I’m reading Good to Great by Jim Collins, and although most of it is focused on companies and economics and other stuff I really have no idea about, some of it is very applicable for a person.
The book has me thinking about how often I settle for “good.” If something is good, I typically leave it be. What would happen if instead of settling, I strive for great? What would happen if instead of accepting where things are, I push for something better? I often settle for fear of making something worse or fear of admitting that I’m not great and can’t be great without even trying. But maybe, if I didn’t settle, if I give it a shot, I might accomplish something that’s not just good, it’s great. Frosted Flakes did it. I can do it too.
“To go from good to great requires transcending the curse of competence.”
Often, we view competence as a good thing. If someone calls you competent, we usually take it to mean capable of completing a task. Usually, we use it as a compliment. But is it? Is competence all we should strive for? Collins doesn’t think so. And I’m finding myself agreeing with him. We have the opportunity to be so much more than competent. We have many opportunities to be excellent. Why aren’t we? Too often, our reason is “Oh, I’m good.”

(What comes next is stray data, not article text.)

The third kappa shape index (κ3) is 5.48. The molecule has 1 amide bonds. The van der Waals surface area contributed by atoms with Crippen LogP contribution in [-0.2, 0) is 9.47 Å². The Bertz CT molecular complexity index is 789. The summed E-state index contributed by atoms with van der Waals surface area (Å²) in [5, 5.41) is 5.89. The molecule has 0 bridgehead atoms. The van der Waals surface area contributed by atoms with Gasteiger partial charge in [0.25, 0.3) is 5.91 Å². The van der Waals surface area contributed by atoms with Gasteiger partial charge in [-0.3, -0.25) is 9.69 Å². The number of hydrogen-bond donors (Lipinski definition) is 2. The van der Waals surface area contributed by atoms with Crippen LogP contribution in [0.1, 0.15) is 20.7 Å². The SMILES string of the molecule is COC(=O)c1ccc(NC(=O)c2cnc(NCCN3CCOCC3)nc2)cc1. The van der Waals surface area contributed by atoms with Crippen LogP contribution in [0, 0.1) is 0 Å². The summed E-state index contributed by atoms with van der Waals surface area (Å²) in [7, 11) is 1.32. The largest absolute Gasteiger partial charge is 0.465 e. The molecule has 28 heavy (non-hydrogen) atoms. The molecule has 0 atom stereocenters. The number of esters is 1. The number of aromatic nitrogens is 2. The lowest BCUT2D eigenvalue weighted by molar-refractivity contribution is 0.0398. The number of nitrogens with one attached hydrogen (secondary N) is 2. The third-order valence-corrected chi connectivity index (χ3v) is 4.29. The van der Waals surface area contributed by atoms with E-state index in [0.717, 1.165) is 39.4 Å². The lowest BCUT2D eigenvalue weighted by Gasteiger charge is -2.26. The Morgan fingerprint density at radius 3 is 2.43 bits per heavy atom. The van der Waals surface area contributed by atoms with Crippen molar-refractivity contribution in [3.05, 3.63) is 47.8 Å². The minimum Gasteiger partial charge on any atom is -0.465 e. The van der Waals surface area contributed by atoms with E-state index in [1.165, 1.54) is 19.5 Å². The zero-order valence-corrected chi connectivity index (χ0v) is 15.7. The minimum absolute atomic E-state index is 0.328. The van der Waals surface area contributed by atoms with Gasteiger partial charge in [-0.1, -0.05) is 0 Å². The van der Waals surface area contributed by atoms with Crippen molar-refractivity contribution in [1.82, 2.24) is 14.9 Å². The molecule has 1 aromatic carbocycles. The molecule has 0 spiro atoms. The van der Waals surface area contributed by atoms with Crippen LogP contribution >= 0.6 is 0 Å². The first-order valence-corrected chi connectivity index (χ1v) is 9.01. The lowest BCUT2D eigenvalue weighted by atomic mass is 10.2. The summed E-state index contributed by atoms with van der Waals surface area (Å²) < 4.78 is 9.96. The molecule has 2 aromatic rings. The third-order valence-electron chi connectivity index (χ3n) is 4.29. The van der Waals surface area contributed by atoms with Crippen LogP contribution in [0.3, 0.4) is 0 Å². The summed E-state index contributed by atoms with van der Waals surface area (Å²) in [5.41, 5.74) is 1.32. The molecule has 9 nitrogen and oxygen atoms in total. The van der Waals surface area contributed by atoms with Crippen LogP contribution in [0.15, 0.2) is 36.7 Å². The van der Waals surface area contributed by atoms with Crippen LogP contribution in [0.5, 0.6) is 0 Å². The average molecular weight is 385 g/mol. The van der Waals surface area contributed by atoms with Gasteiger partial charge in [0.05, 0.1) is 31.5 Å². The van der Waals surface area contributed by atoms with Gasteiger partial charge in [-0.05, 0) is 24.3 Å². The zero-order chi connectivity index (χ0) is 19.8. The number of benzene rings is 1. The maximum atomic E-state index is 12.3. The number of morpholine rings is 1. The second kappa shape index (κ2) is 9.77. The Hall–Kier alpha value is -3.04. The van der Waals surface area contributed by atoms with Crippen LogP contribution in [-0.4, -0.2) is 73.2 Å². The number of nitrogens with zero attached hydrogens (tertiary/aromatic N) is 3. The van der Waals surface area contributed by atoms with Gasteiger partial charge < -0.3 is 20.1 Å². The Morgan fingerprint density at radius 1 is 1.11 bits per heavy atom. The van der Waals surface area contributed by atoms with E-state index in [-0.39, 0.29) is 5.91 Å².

Collins has several points on how to become great, but the one I want to share here is The Hedgehog Concept. In an essay called “The Hedgehog and the Fox,” Isaiah Berlin talks about a fox and a hedgehog. The fox keeps trying to attack the hedgehog, using different plans and strategies, and the hedgehog keeps using his quills in defense, and the fox gets nowhere. He then divides people into foxes and hedgehogs. Foxes are chasing several different ends and are often scattering their focus onto different concepts and ideas. Hedgehogs focus on a single organizing idea and anything that doesn’t relate to that one idea is irrelevant.
We have to find that one idea, that one thing that we can be the best at. Then, we are able to focus all our efforts on that one thing. Collins is careful to point out that this shouldn’t be a goal to be the best, rather it’s finding what you can be the best at and focusing on that.
My challenge for the next few months is to find that idea, to discover what I can be the best at. Then I can focus on becoming the best at that one thing and achieve greatness instead of settling for good.
Collins, Jim. Good to Great. 2001. Collins.
Image taken from Meditations of My Heart “They’re More Than Good; They’re GRRREAT.”